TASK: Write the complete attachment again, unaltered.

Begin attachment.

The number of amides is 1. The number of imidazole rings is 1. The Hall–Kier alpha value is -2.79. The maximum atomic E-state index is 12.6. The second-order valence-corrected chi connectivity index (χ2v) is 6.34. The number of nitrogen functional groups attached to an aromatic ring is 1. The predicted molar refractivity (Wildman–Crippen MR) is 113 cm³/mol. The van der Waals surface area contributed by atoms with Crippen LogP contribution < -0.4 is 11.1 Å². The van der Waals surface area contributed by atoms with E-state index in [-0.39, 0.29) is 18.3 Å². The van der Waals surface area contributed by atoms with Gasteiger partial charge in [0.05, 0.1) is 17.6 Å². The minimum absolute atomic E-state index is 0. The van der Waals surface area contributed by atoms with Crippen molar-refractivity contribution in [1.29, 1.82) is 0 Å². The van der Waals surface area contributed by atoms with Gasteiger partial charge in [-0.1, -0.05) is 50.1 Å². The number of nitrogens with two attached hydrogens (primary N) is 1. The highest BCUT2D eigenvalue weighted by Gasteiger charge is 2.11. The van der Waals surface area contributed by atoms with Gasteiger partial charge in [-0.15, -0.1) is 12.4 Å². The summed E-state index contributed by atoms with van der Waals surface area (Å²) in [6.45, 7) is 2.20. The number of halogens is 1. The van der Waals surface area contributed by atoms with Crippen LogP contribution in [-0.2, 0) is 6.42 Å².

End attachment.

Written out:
The number of amides is 1. The number of imidazole rings is 1. The Hall–Kier alpha value is -2.79. The maximum atomic E-state index is 12.6. The second-order valence-corrected chi connectivity index (χ2v) is 6.34. The number of nitrogen functional groups attached to an aromatic ring is 1. The predicted molar refractivity (Wildman–Crippen MR) is 113 cm³/mol. The van der Waals surface area contributed by atoms with Crippen LogP contribution < -0.4 is 11.1 Å². The van der Waals surface area contributed by atoms with E-state index in [-0.39, 0.29) is 18.3 Å². The van der Waals surface area contributed by atoms with Gasteiger partial charge in [0.05, 0.1) is 17.6 Å². The minimum absolute atomic E-state index is 0. The van der Waals surface area contributed by atoms with Crippen molar-refractivity contribution in [1.29, 1.82) is 0 Å². The van der Waals surface area contributed by atoms with Gasteiger partial charge in [-0.1, -0.05) is 50.1 Å². The number of nitrogens with two attached hydrogens (primary N) is 1. The highest BCUT2D eigenvalue weighted by Gasteiger charge is 2.11. The van der Waals surface area contributed by atoms with Gasteiger partial charge in [-0.15, -0.1) is 12.4 Å². The summed E-state index contributed by atoms with van der Waals surface area (Å²) in [6.45, 7) is 2.20. The number of halogens is 1. The van der Waals surface area contributed by atoms with Crippen LogP contribution in [-0.2, 0) is 6.42 Å².